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Clueless: Or How Easily One Can Ignore Environmental Ethics

If we take care to act with common sense, caution and respect toward the environment, we can enjoy the outdoors without trashing it in the process.

By Rolf Asphaug

There it was— the perfect campsite! As the leader of a Labor Day trip to Redcloud, Sunshine and Handies Peaks, I'd worried about our group finding a campsite. After all, these were three popular fourteeners. Although the guidebooks indicated camping places near the trailhead, who knew whether or not we'd find any spots on such a busy weekend?

So, as I approached the trailhead in the lead car of a CMC mini-caravan, I signed with relief when I saw an earlier-arriving member of our party beckoning us to join him. He was parked off the side of the road, pitching a tent in a pleasant clearing, and there was plenty of room for the rest of our cars and tents.

We drove off the road to join our companion, set up our tents and spent a pleasant Saturday evening cooking dinner, making small talk and getting ready for the next two days' hikes. None of us had a clue that anything was wrong.

And that's just the problem. We were utterly clueless.

Our Sunday climb of Redcloud and Sunshine peaks was nothing less than wonderful: brilliant sun, calm skies, good company and a panoramic view of dozens of neighboring peaks. But as we came back to camp, we saw something was amiss.

A pickup truck, painted "Government Green" with a Bureau of Land Management emblem, was parked on the road next to our campsite. Pacing next to the truck was one very angry BLM ranger.

"I can't believe you guys did this!" the ranger said. "You're Colorado Mountain Club members! You, of all people, should know better!"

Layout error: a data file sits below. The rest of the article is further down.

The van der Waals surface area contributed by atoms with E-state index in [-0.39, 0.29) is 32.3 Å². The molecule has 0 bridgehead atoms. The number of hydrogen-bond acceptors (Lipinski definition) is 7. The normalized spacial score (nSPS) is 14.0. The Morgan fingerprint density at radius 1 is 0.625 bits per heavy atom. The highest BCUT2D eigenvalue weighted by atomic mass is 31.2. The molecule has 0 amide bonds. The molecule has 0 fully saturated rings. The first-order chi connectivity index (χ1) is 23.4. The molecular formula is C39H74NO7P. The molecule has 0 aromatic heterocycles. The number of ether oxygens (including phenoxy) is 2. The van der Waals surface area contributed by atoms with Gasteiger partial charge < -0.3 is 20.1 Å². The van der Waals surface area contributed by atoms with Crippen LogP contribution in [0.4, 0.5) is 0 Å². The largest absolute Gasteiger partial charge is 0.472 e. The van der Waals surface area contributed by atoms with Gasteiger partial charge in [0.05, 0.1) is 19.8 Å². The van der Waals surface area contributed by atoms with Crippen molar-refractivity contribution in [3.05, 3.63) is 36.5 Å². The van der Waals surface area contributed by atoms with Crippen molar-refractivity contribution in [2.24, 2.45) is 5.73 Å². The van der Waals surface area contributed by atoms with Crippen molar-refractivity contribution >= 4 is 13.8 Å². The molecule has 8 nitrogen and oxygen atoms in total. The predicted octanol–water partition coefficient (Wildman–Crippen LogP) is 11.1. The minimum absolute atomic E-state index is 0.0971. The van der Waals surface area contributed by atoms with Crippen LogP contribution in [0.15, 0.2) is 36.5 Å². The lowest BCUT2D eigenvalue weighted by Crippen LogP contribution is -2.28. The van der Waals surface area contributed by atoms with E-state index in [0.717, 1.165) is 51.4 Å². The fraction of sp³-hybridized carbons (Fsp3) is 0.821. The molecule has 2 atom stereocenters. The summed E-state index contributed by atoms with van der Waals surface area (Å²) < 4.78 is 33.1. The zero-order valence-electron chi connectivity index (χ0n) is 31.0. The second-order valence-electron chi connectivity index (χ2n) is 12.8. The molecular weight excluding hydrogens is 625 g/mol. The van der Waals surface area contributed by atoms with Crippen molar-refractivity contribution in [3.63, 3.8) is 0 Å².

What we had done, of course, was to drive our cars off the road. How could we have missed the nearby signs clearly restricting motorized traffic to the roadway? Even without any signs, how could I— how could our entire group— have driven our vehicles onto a vegetated area without so much as a second thought?

Well, at least I wasn't arrested and led away in handcuffs— although in terms of embarrassment, I might as well have been. After all, I once worked full-time for an environmental organization, and I'm a proud member of the Sierra Club and the Colorado Environmental Coalition. How could I have been such a doofus? I'm sure others in my group similarly chastised themselves. We hastily drove our cars back onto the road and were grudgingly permitted by the ranger to keep our tents up until sunrise.

The next day's hike to Handies Peak just wasn't the same, despite equally beautiful weather and surroundings. I couldn't get that angry, disappointed BLM ranger out of my mind.

This sad little episode of environmental degradation has no doubt been repeated thousands of times, in hundreds of variants, by other basically well-meaning outdoor enthusiasts— off-road driving; camping too close to a stream or pond; making a bonfire; short-cutting switchbacks. However, most transgressors aren't caught red-handed like us. They usually go back home without ever realizing that they did anything wrong.

The common theme to these types of incidents is thoughtlessness— in the literal sense of the word. We just didn't think about what we were doing. Had we done so— had we taken just a moment to stop and use our heads before reflexively turning off the road— at least one of us would have surely reminded the group, "Hey, we're driving off the road! That's uncool!"

But I didn't stop. I didn't reflect. None of us did. All that we were thinking was, "We need a campsite! We need a campsite! And hallelujah, there it is!"

I can think of several lessons from our experience.

First, try not to schedule a hike for a popular weekend to a popular place. There's just too much pressure to make the trip work— to find that "perfect" campsite— regardless of the environmental consequences.

Second, try to take a little extra time to think things through before taking action. Be like emergency medical technicians who follow the "STOP" protocol before responding to a crisis: "Stop, Think, Observe, Plan."

Third and most of all, beware of the dreaded "herd" mentality. Just because someone else is doing it, it doesn't necessarily mean it's right, whether it's taking an ill-advised shortcut, dispensing with emergency gear or trampling across sensitive wilderness areas.

If we take care to act with common sense, caution and respect toward the environment, we can enjoy the outdoors without trashing it in the process.

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